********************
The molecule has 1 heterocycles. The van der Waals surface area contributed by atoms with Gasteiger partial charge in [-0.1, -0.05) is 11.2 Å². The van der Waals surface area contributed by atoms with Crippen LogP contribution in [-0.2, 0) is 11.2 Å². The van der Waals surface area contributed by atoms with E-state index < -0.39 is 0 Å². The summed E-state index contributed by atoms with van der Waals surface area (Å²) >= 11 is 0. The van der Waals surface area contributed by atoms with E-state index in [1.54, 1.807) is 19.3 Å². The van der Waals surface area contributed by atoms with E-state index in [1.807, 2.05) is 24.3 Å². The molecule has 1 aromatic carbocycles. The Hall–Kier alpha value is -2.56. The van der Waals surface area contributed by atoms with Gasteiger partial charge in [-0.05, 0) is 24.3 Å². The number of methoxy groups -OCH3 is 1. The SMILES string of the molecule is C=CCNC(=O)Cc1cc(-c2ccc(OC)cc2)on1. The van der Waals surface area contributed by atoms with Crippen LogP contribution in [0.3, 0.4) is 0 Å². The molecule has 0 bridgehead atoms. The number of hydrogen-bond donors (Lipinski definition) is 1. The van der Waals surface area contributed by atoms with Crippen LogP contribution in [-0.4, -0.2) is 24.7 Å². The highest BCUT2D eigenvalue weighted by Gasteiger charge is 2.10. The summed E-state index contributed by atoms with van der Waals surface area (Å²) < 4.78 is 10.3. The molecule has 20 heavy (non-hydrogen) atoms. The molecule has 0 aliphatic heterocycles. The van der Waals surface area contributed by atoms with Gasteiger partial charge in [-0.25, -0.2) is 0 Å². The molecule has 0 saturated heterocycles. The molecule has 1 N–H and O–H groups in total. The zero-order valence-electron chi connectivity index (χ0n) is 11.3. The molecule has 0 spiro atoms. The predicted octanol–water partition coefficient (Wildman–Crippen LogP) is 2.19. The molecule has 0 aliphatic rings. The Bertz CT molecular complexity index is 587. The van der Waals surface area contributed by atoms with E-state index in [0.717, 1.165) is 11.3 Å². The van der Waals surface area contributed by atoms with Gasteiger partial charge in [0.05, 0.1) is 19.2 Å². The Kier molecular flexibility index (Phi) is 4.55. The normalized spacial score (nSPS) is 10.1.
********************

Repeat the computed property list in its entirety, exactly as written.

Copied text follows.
The molecule has 1 heterocycles. The van der Waals surface area contributed by atoms with Gasteiger partial charge in [-0.1, -0.05) is 11.2 Å². The van der Waals surface area contributed by atoms with Crippen LogP contribution in [-0.2, 0) is 11.2 Å². The van der Waals surface area contributed by atoms with E-state index < -0.39 is 0 Å². The summed E-state index contributed by atoms with van der Waals surface area (Å²) >= 11 is 0. The van der Waals surface area contributed by atoms with E-state index in [1.54, 1.807) is 19.3 Å². The van der Waals surface area contributed by atoms with E-state index in [1.807, 2.05) is 24.3 Å². The molecule has 1 aromatic carbocycles. The Hall–Kier alpha value is -2.56. The van der Waals surface area contributed by atoms with Gasteiger partial charge in [-0.05, 0) is 24.3 Å². The number of methoxy groups -OCH3 is 1. The SMILES string of the molecule is C=CCNC(=O)Cc1cc(-c2ccc(OC)cc2)on1. The van der Waals surface area contributed by atoms with Crippen LogP contribution in [0.3, 0.4) is 0 Å². The molecule has 0 bridgehead atoms. The number of hydrogen-bond donors (Lipinski definition) is 1. The van der Waals surface area contributed by atoms with Crippen LogP contribution in [-0.4, -0.2) is 24.7 Å². The highest BCUT2D eigenvalue weighted by Gasteiger charge is 2.10. The summed E-state index contributed by atoms with van der Waals surface area (Å²) < 4.78 is 10.3. The molecule has 20 heavy (non-hydrogen) atoms. The molecule has 0 aliphatic heterocycles. The van der Waals surface area contributed by atoms with Gasteiger partial charge in [-0.25, -0.2) is 0 Å². The molecule has 0 saturated heterocycles. The molecule has 1 N–H and O–H groups in total. The zero-order valence-electron chi connectivity index (χ0n) is 11.3. The molecule has 0 spiro atoms. The predicted octanol–water partition coefficient (Wildman–Crippen LogP) is 2.19. The molecule has 0 aliphatic rings. The Bertz CT molecular complexity index is 587. The van der Waals surface area contributed by atoms with E-state index in [0.717, 1.165) is 11.3 Å². The van der Waals surface area contributed by atoms with Gasteiger partial charge in [0.05, 0.1) is 19.2 Å². The Kier molecular flexibility index (Phi) is 4.55. The normalized spacial score (nSPS) is 10.1.